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SMB Fatima Jinnah Government Girls School  (Karachi)
 

The SMB* Fatima Jinnah Government Girls School

In 2007, the Bookgroup and the Zindagi Trust initiated the reform process at the SMB Fatima Jinnah Government Girls School in Karachi. A number of changes of far reaching consequence were made, and within a short period of 18 months the Fatima Jinnah School was being hailed as one of its kind in the public sector, not just in Karachi but throughout Pakistan. Apart from modern physical facilities, it compared well with a programme of studies, teaching methodology, and outdoor activities very few private schools have been able to provide. Hamidah Sayani was a key member in raising funds and for overseeing the implementation of many of the programmes.

Building new facilities

In addition to renovating the existing structures, and providing for clean drinking water, improving the toilets and sports facilities, the following new facilities were constructed:

  • A large KG Section with facilities for training of teachers
  • An air-conditioned library
  • 100-seat audio-visual room
  • Day-care facility for teachers children
  • A 40 feet x 100 feet air-conditioned art studio
  • New office spaces
  • Health room
  • A large faculty lounge
  • Seminar room
  • Science and computer labs
  • A large faculty cafeteria
  • KG section
  • A 70 KVA generator was installed to provide power at all times and a number of other facilities were also provided.

* This large school, today with 2,100 students, was established by the Sindh Madressah Board (SMB) in the early 1950s by Hasanali Effendi, a prominent educationist of Sindh. During the Bhutto era (1972-77) the school was nationalized and renamed SMB Fatima Jinnah Government Girls School.

Academic changes

Final examinations up to Class 6 were replaced by regular tests and assignments. Bookgroup books for teaching of Urdu, Heinemann books for maths and Oxford books for English were introduced. Two new departments, one for Art and Crafts, and another for Physical Education were established. New faculty members were appointed for each department, with a structured programme for both these initiatives.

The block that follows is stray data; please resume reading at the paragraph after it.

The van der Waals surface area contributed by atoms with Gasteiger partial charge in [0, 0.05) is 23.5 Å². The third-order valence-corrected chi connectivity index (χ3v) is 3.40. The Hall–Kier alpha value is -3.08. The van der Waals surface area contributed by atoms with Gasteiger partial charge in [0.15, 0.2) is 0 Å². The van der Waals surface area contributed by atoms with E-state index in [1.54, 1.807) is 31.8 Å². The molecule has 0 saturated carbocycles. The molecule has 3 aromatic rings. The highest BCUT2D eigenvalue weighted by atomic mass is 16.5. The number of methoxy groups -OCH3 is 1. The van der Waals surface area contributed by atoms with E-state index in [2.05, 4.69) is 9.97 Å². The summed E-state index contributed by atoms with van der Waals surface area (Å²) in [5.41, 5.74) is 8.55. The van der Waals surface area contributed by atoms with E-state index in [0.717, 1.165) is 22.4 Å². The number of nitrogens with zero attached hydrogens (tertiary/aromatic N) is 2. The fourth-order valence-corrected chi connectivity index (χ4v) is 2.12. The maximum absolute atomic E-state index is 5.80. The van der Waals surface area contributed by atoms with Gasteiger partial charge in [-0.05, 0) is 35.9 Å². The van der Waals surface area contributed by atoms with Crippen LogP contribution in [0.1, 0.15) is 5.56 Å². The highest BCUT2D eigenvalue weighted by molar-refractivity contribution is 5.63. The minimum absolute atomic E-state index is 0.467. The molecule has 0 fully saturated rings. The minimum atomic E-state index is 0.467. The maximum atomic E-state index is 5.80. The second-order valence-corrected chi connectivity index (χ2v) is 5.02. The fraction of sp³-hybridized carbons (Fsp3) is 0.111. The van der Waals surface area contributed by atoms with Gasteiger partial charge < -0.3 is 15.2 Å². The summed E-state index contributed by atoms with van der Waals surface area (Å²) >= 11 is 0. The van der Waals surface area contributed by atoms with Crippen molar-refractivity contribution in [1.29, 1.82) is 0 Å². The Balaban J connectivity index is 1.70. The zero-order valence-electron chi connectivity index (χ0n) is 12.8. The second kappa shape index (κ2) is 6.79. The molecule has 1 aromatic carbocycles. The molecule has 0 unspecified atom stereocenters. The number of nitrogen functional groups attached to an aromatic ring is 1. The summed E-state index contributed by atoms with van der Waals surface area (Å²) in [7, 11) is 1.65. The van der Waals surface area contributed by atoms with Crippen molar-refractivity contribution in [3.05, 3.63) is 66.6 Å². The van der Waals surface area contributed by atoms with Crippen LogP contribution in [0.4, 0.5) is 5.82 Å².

Phonics and teachers training programme
Senior Faculty Coordinator: Rafia Khan

Among the many programmes that were introduced at the SMB, two need special mention: one was the phonics programme and the other, the teachers’ training programme. Both these programmes were headed by Rafia Khan. She trained existing teachers how to use phonics as a methodology for teaching the English language.

A special state-of-the-art facility was constructed for these two programmes, where under-training teachers first observed the teachers using the phonics method, and then taught to young childern in the school.

Within a short period of one year, Rafia Khan had trained teachers in phonics. In the training programme, 25 students from the graduating class (Class 10) were selected, given a small stipend and received training in phonics. They were given certificates at the end of the training period, and got jobs in different schools immediately.

Learning Modules (LMs)

Learning Modules were made an integral part of the Programme of Studies at the SMB. The following modules were offered in different classes:

  • Roller Blading
  • Taekwondo
  • Photography
  • Rowing (Courtesy, Karachi Boat Club)
  • Chess
  • Pottery
Jalebian

The school published a student newspaper, jalebian, twice a year, reporting on the news of the school, highlighting students’ written and art work, interviews of students and teachers, and celebrating students achievements in sports, learning modules and other school activities. It was of great academic value in terms of encouraging students to work together, enjoy writing, creating art work for the newspaper, and they all looked forward to the new issue.

Administrative changes

Administrative changes made at the outset of the initiative at the SMB included:

  • There were seven schools functioning in the same premises, each with its own head, with little or no coordination amongst them. These seven schools were collapsed into one, with one administrative unit and one principal. The 2,100 students were administratively divided into the KG Section, Junior Section, and the Senior Section.
  • Two shifts (morning and afternoon) were collapsed into one, without displacing any of the existing students.
  • School week was changed from a 6-day week to a 5-day week (Monday through Friday)
  • Corporal punishment was banned.
  • Teachers were monitored for punctuality, lesson planning and discipline. In the event of failing to meet their responsibilities, the teacher was reported to the Sindh Education Department and action taken.